Letters

Letters 10-20-2014

Doctor Dan? After several email conversations with Rep. Benishek, he has confirmed that he doesn’t have a clue of what he does. Here’s why...

In Favor Of Our Parks [Traverse] City Proposal 1 is a creative way to improve our city parks without using our tax dollars. By using a small portion of our oil and gas royalties from the Brown Bridge Trust Fund, our parks can be improved for our children and grandchildren.

From January 1970 Popular Mechanics: “Drastic climate changes will occur within the next 50 years if the use of fossil fuels keeps rising at current rates.” That warning comes from Eugene K. Peterson of the Department of the Interior’s Bureau of Land Management.

Newcomers Might Leave: Recently we had guests from India who came over as students with the plan to stay in America. He has a master’s degree in engineering and she is doing her residency in Chicago and plans to specialize in oncology. They talked very candidly about American politics and said that after observing...

Someone Is You: On Sept 21, I joined the 400,000 who took to the streets of New York in the People’s Climate March, followed by a UN Climate Summit and many speeches. On October 13, the Pentagon issued a report calling climate change a significant threat to national security requiring immediate action. How do we move from marches, speeches and reports to meaningful work on this problem? In NYC I read a sign with a simple answer...

Necessary To Pay: Last fall, Grand Traverse voters authorized a new tax to fix roads. It is good, it is necessary.

The Real Reasons for Wolf Hunt: I have really been surprised that no one has been commenting on the true reason for the wolf hunt. All this effort has not been expended so 23 wolves can be killed each year. Instead this manufactured controversy about the wolf hunt has been very carefully crafted to get Proposal 14-2 passed.

Home · Articles · News · Art · Digital Art at the Dennos
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Digital Art at the Dennos

Robert Downes - January 17th, 2011
Digital Art at the Dennos: Korean artist Lee nam Lee brings classic paintings to life 1/17/11
Blending digital technology with classic paintings of the East and West is the challenge of Lee nam Lee, whose exhibition “A Conversation Between Monet and Sochi” will run at the Dennos Museum Center through March 27.
A sculptor by background and a master of digital technology, Lee nam Lee brings wall-sized paintings to life, even to the point of interacting with other paintings.
In the exhibit’s main work, a waterscape painting by French impressionist Claude Monet (1840-1926) is projected side-by-side with a water scene by Korean artist Sochi (1803-1893) on a 40-foot-wide wall. Other than their shared use of water, the paintings are completely different in style. Yet by using digital technology, Lee nam induces the paintings to move and interact.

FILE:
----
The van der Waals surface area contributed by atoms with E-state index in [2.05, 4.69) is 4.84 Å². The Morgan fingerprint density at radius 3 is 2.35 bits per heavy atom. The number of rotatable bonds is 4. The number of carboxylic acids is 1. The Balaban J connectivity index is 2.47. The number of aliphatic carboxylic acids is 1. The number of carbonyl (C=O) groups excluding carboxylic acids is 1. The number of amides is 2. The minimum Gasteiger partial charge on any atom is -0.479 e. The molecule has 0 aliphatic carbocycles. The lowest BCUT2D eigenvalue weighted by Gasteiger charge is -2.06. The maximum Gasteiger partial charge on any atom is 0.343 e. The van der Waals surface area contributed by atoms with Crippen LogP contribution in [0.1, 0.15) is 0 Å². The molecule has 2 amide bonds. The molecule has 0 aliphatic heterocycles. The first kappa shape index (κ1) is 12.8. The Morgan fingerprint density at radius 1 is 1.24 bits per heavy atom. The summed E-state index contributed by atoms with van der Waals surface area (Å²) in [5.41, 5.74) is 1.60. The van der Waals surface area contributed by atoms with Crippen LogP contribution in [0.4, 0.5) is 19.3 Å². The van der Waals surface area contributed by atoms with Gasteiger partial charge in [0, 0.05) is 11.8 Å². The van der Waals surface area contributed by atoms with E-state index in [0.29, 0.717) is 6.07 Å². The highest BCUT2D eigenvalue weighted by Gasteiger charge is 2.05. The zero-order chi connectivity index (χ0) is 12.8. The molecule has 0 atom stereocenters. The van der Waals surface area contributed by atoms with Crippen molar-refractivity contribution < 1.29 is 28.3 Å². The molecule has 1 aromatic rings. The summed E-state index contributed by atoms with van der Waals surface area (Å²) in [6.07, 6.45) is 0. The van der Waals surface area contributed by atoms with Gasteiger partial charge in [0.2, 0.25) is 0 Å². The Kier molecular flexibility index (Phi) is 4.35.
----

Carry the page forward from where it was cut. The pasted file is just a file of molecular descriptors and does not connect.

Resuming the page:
A fisherman pilots a tiny boat from the Monet painting to that of Sochi’s work. Seasons change and day becomes night while an island in the Sochi painting migrates to Monet’s lake. The lights of two cities -- Paris and Seoul -- glimmer in the snowy distance as night falls, with sublime images captured in the dawn -- all in the space of 11 minutes.
At the exhibition, various paintings will also be shown in backlit frames. In Vermeer’s “Girl with a Pearl Earring,” the celebrated Dutch girl sheds a digital tear. Elsewhere, a Van Gogh self-portrait comes to life with the aid of pulsing digital colors.
A sculptor by background, Lee nam was born in Damyang, Korea in 1969 and holds an MFA from that country’s Chosen University as well as a DFA from Yonsei University. His digital imagery brings its own vivid quality to the work of great artists, and as in the case of his cityscapes, he expands the viewer’s imagination beyond the bounds of masterpieces created in the 19th century.
“I saw an exhibition of his work in Beijing and knew we had to have it shown here,” says Dennos Director Gene Jenneman. While Lee nam has shown his work in over 200 exhibitions in Korea, Beijing, New York and Washington, D.C., the Traverse City event will be his first solo exhibition of his “Monet and Sochi” work as well as other digital recreations.
-- by Robert Downes

The Dennos Museum Center is open Monday to Saturday 10 a.m. to 5 p.m, Thursday until 8 p.m. and Sundays 1-5 p.m. Admission is $6 adults, $4 for children and free to museum members. For more information on the Museum and exhibition, go to http://www.dennosmuseum.org or call 231-995-1055. The museum is located at the entrance to the campus of Northwestern Michigan College.

 
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